Weight (Mass) Loss - This technique measures how much material has been removed by abrasion, and is usually reported in milligrams.
L = A - B
where L = weight loss
A = weight (mass) of specimen before abrasion
B = weight (mass) of specimen after abrasion
When performing the weight loss method, loose particulate may adhere to specimens during testing. It is critical that you clean off the test specimens as best as possible prior to weighing.
Taber Wear Index - Indicates rate of wear, and is calculated by measuring the loss in weight (in milligrams) per thousand cycles of abrasion. The lower the wear index, the better the abrasion resistance.
I = [(A - B) * 1000] / C
where I = wear index
A = weight (mass) of specimen before abrasion
B = weight (mass) of specimen after abrasion
C = number of test cycles
Volume Loss - When comparing the wear resistance of materials that have different specific gravities, a correction for the specific gravity of each material should be applied to give a true measure of the comparative wear resistance. Calculate the wear index as shown above, and divide the result by the material's specific gravity. The use of this correction factor provides a wear index related to the loss in volume of the material to which it is applied. When comparing materials of different specific gravities, test parameters must be the same including wheel selection and load.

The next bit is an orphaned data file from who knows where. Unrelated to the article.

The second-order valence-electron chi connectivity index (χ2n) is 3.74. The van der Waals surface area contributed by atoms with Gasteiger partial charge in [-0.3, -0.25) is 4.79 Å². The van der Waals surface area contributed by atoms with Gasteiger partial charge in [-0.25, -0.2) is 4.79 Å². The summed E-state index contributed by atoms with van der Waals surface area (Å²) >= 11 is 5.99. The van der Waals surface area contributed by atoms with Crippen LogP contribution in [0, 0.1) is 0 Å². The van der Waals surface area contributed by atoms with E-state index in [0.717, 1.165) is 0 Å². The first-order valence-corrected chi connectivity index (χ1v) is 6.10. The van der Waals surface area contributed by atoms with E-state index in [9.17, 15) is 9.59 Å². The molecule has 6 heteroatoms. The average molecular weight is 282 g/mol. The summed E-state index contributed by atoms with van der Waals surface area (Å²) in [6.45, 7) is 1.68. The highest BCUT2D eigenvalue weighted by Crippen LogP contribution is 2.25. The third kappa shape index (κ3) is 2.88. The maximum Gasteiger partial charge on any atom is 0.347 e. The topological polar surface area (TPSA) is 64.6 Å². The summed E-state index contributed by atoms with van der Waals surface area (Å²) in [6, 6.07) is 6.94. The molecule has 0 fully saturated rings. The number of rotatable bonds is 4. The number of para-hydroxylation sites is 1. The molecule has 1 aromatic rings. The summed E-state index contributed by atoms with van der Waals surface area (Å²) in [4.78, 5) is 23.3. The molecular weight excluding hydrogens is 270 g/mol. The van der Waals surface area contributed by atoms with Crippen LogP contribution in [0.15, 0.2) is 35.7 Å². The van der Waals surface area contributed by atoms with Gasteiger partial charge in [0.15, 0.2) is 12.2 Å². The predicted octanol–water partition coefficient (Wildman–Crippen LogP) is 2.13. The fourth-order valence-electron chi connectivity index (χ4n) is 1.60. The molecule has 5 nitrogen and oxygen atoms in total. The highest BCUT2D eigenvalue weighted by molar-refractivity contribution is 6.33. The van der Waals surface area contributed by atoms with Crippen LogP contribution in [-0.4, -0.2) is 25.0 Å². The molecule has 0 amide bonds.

Wear Cycles Per Mil (0.001 inch) - Used to express abrasion cycles required to wear through a coating of a known thickness.
W = D / T
Where W = Wear Cycles Per Mil
D = number of cycles required to wear coating through to substrate
T = coating thickness, mils
Depth of Wear - To determine the depth of wear, use a thickness gauge or other appropriate device to measure the specimen thickness on four points along the path to be abraded, approximately 38 mm from the center hole and 90° apart. Calculate the average of the readings. After subjecting the specimen to abrasion, repeat the measurements and average the readings. Calculate the difference. Alternatively, the depth of the wear can be measured with an instrument such as an Optical Micrometer.